not a good time to be imposing this kind of uncertainty, when businesses are being asked
to invest because they are confident in the future. [Ms. Buerkle] Thank you. [Mr. Jordan] Thank you. I want to thank our distinguished panel for
your time, and for staying for a second round. We really appreciate your being here today.
You have been very helpful. We are going to move right to our second panel
and hear testimony. So if the staff could get that set up for them, we will go as quickly
as possible, listen to testimony, have one quick round of questioning for the second panel. Mr. Andrew Busch is the Global Currency and
Public Policy Strategist for BMO Capital Markets’ Investment Banking Division. Mr. Alex Brill
is Research Fellow at the American Enterprise Institute for Public Policy Research. Mr.
Chris Edwards is Director of Tax Policy Studies at the Cato Institute. And Dr. Josh Bivens
is an economist at the Economic Policy Institute. It is the policy of the Committee to swear
witnesses in, so we will do this again quickly, gentlemen, if we can. Raise your right hand.
Do you solemnly swear or affirm the testimony you are about to give this Committee will
be the truth, the whole truth and nothing but the truth? [Witnesses respond in the affirmative.] [Mr. Jordan] Let the record show the witnesses
answered in the affirmative. We will start with Mr. Brill, we will just move down the
line. [Mr. Brill] Thank you, Chairman Jordan and
Congressman Kucinich and other members of the Subcommittee, for the opportunity to appear
before you this morning to speak on the stimulus bill. Its two-year anniversary presents an appropriate
time to evaluate the legislation’s effectiveness. There are many metrics by which one could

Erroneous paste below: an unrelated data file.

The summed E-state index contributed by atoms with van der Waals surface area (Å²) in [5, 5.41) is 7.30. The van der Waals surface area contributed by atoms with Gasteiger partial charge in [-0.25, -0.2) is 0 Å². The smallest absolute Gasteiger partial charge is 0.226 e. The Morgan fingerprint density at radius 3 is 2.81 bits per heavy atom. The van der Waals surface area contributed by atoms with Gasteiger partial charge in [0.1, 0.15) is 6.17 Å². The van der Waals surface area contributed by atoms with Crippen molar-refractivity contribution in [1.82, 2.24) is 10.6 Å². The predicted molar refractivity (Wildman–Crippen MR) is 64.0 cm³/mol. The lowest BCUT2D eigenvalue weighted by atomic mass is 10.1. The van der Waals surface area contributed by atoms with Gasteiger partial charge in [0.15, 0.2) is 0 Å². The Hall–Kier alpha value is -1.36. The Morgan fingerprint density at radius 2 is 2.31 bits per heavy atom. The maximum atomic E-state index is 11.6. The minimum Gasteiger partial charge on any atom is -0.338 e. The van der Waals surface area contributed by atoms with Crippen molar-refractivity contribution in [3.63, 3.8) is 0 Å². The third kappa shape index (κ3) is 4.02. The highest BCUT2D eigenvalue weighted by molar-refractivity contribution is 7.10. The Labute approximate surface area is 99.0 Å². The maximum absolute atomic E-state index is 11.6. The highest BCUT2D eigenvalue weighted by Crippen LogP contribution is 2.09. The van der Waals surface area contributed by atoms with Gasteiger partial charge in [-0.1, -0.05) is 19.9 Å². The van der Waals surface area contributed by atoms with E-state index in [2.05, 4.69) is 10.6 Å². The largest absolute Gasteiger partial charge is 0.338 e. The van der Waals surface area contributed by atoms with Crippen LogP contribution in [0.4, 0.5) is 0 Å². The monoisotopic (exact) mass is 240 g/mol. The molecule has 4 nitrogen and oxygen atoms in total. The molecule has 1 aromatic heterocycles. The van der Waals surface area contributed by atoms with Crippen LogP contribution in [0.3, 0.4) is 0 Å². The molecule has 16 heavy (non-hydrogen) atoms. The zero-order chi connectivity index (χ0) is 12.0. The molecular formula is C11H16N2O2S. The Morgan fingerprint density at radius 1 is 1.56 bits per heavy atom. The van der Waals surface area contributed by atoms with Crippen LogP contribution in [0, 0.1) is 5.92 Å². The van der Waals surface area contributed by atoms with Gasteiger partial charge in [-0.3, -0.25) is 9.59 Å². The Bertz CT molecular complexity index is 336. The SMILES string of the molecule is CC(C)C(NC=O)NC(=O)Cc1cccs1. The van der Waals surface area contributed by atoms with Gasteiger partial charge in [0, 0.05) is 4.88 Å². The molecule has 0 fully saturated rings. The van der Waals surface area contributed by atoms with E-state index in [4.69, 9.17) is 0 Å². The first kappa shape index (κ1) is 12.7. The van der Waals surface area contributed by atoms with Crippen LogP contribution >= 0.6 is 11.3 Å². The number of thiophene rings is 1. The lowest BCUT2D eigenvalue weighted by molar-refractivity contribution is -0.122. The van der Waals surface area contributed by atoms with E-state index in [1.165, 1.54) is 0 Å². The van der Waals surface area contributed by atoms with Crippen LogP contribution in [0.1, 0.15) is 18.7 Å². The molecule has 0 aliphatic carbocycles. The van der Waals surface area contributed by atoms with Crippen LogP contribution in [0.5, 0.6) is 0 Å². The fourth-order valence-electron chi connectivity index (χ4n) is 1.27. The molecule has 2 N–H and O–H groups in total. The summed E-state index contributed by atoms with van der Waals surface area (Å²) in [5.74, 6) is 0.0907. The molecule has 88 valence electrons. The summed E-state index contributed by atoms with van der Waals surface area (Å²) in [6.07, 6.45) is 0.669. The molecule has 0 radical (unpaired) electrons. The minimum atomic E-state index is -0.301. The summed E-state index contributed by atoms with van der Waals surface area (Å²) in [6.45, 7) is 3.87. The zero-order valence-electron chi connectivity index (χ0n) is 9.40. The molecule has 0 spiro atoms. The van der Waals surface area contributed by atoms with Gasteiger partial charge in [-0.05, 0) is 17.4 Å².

assess this massive Federal policy. But in my testimony today, I will focus on just two:
overall cost and “shovel-readiness.’‘ For better or worse, the ARRA was enacted
because majorities in the House and Senate believed that a large fiscal stimulus could
make a positive contribution to the economy by stimulating aggregate demand. Under that
premise and the assumption that the stimulus bill spending was not completely offset by
a decline in private activity, the effectiveness of the legislation depends, quite simply,
on the stimulus spending occurring in a timely fashion. In my testimony this morning, I would
like to emphasize three points. First, we should recognize that the bill was
rushed through Congress at a blazing speed. H.R. 1 was introduced on January 28th, 2009,
and signed into law on February 17th. A hodge-podge of policies, ranging from high speed rail
to health information technology to home weatherization, hundreds of pages and thousands of projects. Second, the official cost estimate of the
stimulus bill has varied over time, but always under-estimates the true cost. The key to
securing votes for final passage of the bill in the Senate was to reduce the final cost
to $787 billion. Since that time, CBO has re-estimated the cost of the bill, once as
high as $862 billion, and currently to be a cost of $821 billion. But all of these estimates fail to include